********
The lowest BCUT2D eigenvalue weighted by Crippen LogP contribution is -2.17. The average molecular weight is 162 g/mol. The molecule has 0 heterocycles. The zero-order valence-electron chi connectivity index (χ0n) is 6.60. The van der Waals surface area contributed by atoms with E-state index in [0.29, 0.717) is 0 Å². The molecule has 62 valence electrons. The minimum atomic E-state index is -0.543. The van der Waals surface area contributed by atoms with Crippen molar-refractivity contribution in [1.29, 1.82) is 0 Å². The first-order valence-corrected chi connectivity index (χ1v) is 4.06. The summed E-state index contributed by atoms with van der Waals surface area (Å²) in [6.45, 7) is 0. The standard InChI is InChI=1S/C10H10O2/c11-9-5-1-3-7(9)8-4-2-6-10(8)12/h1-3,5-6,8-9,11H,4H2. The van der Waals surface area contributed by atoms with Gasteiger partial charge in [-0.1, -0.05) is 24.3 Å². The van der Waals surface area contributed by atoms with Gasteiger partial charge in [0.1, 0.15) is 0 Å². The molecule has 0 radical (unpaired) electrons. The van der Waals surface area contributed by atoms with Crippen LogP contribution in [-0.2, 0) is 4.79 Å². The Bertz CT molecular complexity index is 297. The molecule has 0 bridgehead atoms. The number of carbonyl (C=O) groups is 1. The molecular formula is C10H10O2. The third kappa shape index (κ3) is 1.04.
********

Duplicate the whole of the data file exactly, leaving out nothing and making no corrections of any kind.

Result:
The lowest BCUT2D eigenvalue weighted by Crippen LogP contribution is -2.17. The average molecular weight is 162 g/mol. The molecule has 0 heterocycles. The zero-order valence-electron chi connectivity index (χ0n) is 6.60. The van der Waals surface area contributed by atoms with E-state index in [0.29, 0.717) is 0 Å². The molecule has 62 valence electrons. The minimum atomic E-state index is -0.543. The van der Waals surface area contributed by atoms with Crippen molar-refractivity contribution in [1.29, 1.82) is 0 Å². The first-order valence-corrected chi connectivity index (χ1v) is 4.06. The summed E-state index contributed by atoms with van der Waals surface area (Å²) in [6.45, 7) is 0. The standard InChI is InChI=1S/C10H10O2/c11-9-5-1-3-7(9)8-4-2-6-10(8)12/h1-3,5-6,8-9,11H,4H2. The van der Waals surface area contributed by atoms with Gasteiger partial charge in [-0.1, -0.05) is 24.3 Å². The van der Waals surface area contributed by atoms with Gasteiger partial charge in [0.1, 0.15) is 0 Å². The molecule has 0 radical (unpaired) electrons. The van der Waals surface area contributed by atoms with Crippen LogP contribution in [-0.2, 0) is 4.79 Å². The Bertz CT molecular complexity index is 297. The molecule has 0 bridgehead atoms. The number of carbonyl (C=O) groups is 1. The molecular formula is C10H10O2. The third kappa shape index (κ3) is 1.04.